Grey. The perfect colour chameleon.

At the risk of sounding like I’m trying to write an article for ‘Country Homes & Interiors’ magazine, I’ve decided that now I’ve had some time to reflect on my latest major creative project – The House – that I should really include a post about it, and what I’ve been trying to achieve.

For me, despite my love of being out and about, travelling and holidays, there really is ‘No Place Like Home’ (as Dorothy so rightly told us in ‘The Wizard of Oz’), and whilst we felt settled in our house (surrounded by our furniture, photos and ‘things’) from the moment we moved in, it is not until I’ve made my mark on a place by decorating it that I can really relax and feel that I’ve created ‘our’ home.

There was nothing particularly terrible about the way the house was decorated when we moved in. There was no swirly carpet or dodgy wood-chip wallpaper. There was  however a great deal of what I labelled  ‘nicotine yellow’. Nothing wrong with yellow at all, but this particular shade just felt a bit grubby and dingy, – like stained off-white walls in a working mens club! So, I set about obliterating that nicotine yellow with light, refreshing, calm, airy, wonderful grey. Lots and lots of wonderful grey.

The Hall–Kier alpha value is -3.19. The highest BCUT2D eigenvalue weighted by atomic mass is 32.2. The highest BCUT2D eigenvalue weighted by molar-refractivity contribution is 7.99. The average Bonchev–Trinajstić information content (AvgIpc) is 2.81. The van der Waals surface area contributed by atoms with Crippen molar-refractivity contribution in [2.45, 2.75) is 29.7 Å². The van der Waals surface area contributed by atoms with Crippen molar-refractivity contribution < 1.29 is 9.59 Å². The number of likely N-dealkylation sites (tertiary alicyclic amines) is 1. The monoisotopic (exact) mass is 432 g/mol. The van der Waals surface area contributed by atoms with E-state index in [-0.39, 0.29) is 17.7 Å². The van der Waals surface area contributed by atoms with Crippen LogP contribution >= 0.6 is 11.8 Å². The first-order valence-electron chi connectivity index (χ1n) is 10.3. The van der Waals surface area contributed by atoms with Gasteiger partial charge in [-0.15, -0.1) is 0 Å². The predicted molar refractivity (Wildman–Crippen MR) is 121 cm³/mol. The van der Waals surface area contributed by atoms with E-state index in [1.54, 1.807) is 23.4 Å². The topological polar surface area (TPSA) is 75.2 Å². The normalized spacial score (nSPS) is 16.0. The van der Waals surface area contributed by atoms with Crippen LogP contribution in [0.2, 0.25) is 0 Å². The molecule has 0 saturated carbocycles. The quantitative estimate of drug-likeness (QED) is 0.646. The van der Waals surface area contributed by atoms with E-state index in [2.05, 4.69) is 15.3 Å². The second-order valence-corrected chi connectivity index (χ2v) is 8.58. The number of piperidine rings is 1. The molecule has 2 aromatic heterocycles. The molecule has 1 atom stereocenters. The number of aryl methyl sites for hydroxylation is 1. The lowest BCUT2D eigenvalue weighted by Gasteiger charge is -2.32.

I used to hate grey. It always made me think of dodgy grey-marl sweaty sports t-shirts and I would never have imagined a decade ago that I would be living surrounded by so much grey.  However, grey now tops the list as the most popular neutral in home decor and I too, have jumped on the bandwagon. ..not because it’s a ‘fashionable’ colour (well, perhaps just a little bit!) but because it’s rise in popularity has led to the creation and availability of a huge variety of shades which I’ve discovered are the perfect backdrop to our home. There have been articles about the rising popularity of grey being linked with more austere times. I’m not convinced. More interesting than white, more modern than beige, I just think that everyone got a bit bored.  Grey co-ordinates well with other materials and other colours. It is the perfect colour chameleon.